WHAT IS WORKABILITY OF CONCRETE & WHAT IS ITS IMPORTANCE AND SIGNIFICANCE?

Before knowing the term workability let us look at some of the definitions given by scientists and researchers.

Definitions of Workability of Concrete

According to Granville “it is that property of the concrete which determines the amount of useful internal work necessary to produce full compaction.”

Powers defined it as “that property of plastic concrete mixture which determines the ease with which it can be placed and the degree to which it resists segregation”

ACI (American Concrete Institute) defines it as ‘that property of freshly mixed concrete or mortar which determines the ease and homogeneity with which it can be mixed, placed, consolidated and finished’.

ASTM (American Society for Testing and Materials) defines it as “that property determining the effort required to manipulate a freshly mixed quantity of concrete with minimum loss of homogeneity”.

Workability of Concrete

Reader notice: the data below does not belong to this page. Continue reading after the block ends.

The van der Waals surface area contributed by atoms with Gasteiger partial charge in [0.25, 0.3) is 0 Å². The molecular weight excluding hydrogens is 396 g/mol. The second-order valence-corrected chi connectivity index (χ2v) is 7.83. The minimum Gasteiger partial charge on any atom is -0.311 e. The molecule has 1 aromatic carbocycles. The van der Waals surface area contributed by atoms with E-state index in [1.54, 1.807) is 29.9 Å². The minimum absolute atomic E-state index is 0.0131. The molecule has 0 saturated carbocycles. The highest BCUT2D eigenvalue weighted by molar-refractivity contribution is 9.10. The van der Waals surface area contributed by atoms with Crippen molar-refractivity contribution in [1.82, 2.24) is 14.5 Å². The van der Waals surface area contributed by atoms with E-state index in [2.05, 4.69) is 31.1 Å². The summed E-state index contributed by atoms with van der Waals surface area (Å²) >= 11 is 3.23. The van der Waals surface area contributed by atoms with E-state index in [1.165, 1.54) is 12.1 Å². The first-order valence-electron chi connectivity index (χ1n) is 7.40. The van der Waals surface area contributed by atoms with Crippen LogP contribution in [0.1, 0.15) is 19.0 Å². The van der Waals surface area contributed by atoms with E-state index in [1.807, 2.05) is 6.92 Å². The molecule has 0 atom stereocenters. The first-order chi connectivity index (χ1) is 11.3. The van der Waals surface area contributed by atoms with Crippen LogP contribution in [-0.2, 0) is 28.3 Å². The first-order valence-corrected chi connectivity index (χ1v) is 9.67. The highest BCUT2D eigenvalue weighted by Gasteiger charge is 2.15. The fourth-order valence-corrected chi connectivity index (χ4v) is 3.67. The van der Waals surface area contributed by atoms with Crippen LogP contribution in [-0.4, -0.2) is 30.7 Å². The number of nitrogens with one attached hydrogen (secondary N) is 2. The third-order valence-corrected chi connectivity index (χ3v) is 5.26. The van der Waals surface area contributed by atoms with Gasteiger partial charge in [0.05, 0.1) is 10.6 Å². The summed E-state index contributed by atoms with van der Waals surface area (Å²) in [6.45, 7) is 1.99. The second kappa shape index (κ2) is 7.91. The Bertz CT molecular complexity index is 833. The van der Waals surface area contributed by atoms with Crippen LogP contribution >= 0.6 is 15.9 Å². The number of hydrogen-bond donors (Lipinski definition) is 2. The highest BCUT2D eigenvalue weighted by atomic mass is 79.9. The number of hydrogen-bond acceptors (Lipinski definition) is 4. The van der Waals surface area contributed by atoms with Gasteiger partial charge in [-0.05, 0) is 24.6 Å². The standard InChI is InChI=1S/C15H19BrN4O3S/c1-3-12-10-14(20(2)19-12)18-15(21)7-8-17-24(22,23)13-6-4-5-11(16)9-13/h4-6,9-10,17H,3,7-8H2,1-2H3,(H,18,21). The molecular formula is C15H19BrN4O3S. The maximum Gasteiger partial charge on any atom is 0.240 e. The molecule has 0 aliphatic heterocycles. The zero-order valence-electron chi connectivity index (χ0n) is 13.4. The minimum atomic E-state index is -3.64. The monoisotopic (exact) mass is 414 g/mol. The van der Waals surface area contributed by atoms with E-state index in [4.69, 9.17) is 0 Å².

Workability of Concrete

Importance and Significance of Workability

From these above definition it is very clear that there exist no straightforward definition for the term “Workability”. In very simple words we can say that workability of concrete means the ability to work with concrete. A concrete is said to be workable if

  • It can be handled without segregation
  • It can be placed without loss of homogeneity
  • It can be compacted with specified effort
  • It can be finished easily

In every construction work we use different quantitative or qualitative terms to express workability. Before specifying workability for any work a concrete technologist must keep the following things in mind.

  • Type of construction work
  • Method of mixing
  • Thickness of section
  • Extent of reinforcement
  • Mode of compaction
  • Distance of transporting
  • Method of placing
  • Environmental condition

Concrete that can be placed readily without segregation or separation in a mass dam could be entirely unworkable in a thin structural member.

Workable concrete compacted by means of high frequency vibrators would be unworkable if vibrators could not be used and hand tamping and spading were required.

Concrete having suitable workability for a pavement might be unsuitable for use in a heavily reinforced section.

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